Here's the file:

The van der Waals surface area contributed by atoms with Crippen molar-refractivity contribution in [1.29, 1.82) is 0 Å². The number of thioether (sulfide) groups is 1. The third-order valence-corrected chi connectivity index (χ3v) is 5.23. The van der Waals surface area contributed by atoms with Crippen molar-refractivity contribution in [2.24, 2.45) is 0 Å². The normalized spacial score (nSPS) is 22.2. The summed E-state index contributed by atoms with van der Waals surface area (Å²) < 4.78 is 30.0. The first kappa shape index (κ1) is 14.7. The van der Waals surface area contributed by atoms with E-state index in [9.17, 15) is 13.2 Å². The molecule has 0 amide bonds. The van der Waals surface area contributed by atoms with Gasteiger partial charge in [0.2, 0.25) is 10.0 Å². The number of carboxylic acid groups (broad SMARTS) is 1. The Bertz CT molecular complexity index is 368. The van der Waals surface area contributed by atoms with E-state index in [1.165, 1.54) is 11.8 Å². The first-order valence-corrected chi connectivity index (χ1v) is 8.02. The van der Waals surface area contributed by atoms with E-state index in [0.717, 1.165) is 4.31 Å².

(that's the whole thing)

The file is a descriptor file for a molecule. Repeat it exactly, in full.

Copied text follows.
The van der Waals surface area contributed by atoms with Crippen molar-refractivity contribution in [1.29, 1.82) is 0 Å². The number of thioether (sulfide) groups is 1. The third-order valence-corrected chi connectivity index (χ3v) is 5.23. The van der Waals surface area contributed by atoms with Crippen molar-refractivity contribution in [2.24, 2.45) is 0 Å². The normalized spacial score (nSPS) is 22.2. The summed E-state index contributed by atoms with van der Waals surface area (Å²) < 4.78 is 30.0. The first kappa shape index (κ1) is 14.7. The van der Waals surface area contributed by atoms with E-state index in [9.17, 15) is 13.2 Å². The molecule has 0 amide bonds. The van der Waals surface area contributed by atoms with Gasteiger partial charge in [0.2, 0.25) is 10.0 Å². The number of carboxylic acid groups (broad SMARTS) is 1. The Bertz CT molecular complexity index is 368. The van der Waals surface area contributed by atoms with E-state index in [1.165, 1.54) is 11.8 Å². The first-order valence-corrected chi connectivity index (χ1v) is 8.02. The van der Waals surface area contributed by atoms with E-state index in [0.717, 1.165) is 4.31 Å².